The tiles for the game board themselves are hexagonal and snap together using magnetic pogo pins in order to form a board of any size or shape. The pogo pins also allow communication for a pseudo-mesh network to operate with each tile’s built-in PCB to allow the game board to know exactly which tiles are placed where and to display the correct image on each one. Each tile contains it own RP2040 microcontroller, keeping the overall cost of each tile to a minimum.
For those regularly hosting game night, a project like this could really change the traditionally analog game’s dynamic for the better. It was mostly a project that [Colin Iuliano] built just for fun, and if he ever builds a second one he does plan on some improvements, but we’d say that it looks like a success already. For other Catan-based electronic design inspiration, take a look at this complete and non-modular electronic game board.
In 2020, [Eddie] found himself with a few hundred RGB LEDs left after a pandemic-interrupted project, and a slew of emotions he wanted to express – so he turned to the language of hardware, and started sculpting his feelings into an art project. He set out to build an LED tree around a piece of wood he picked for its cool shape, and trying out a long-shelved idea of his, while at it – using different resistors to mix colors of the RGB LEDs. The end result, pictured above, has earned “The Most Important Device” spot in our recent Sci-Fi contest, fair and square.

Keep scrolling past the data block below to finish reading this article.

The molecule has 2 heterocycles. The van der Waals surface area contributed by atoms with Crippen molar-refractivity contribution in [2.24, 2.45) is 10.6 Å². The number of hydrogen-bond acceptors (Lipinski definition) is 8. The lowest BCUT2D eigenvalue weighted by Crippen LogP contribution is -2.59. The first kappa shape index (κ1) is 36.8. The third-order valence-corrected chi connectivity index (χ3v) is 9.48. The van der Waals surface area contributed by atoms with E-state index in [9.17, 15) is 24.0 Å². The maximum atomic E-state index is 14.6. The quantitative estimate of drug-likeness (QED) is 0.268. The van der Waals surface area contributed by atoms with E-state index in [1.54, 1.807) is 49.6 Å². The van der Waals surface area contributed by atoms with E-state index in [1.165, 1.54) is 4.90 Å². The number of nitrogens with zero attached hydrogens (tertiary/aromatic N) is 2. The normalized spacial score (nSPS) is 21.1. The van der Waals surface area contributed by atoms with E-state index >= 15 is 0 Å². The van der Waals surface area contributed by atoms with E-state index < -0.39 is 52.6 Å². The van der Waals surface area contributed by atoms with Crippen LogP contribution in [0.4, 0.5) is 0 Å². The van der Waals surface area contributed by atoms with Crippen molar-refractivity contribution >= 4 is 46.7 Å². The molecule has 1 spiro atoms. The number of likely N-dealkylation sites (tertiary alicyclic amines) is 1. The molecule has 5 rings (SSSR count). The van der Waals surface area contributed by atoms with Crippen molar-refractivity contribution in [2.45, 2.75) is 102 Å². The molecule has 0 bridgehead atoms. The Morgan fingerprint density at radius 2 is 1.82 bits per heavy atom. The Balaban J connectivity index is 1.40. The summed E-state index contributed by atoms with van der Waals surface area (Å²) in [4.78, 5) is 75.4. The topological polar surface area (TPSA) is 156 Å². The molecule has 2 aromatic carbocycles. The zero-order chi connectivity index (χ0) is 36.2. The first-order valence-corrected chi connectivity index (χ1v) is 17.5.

Initially, he wanted to use ATTiny microcontrollers and PWM all the lights in parallel. Having built an intermediate prototype, a small LED flower, he scrapped the idea due to technical problems, and then simplified it by hard-wiring RGB LEDs with randomly selected colors instead. As for the glowing orbs themselves, he made these just by pouring hot glue into silicon orb molds, a simple technique any of us could repeat. After 90 hours of work between him and an assistant he hired, the LEDs were wired up, each with random resistors connected to green and blue LED colors, and some warm white LEDs added into the mix.
He wanted to mostly use blue and green colors, as symbols of a world revived and revitalized – something we can’t help but keep our fingers crossed for. Before putting it all together, they wouldn’t know which colors each of the LEDs would power up in – part of the charm for this art piece, and no doubt a pleasant surprise. In the end, it turned out to be a futuristic decoration that we’re glad a camera could capture properly! If you like what you see, the build logs linked above have a bit more insights into how it all came together.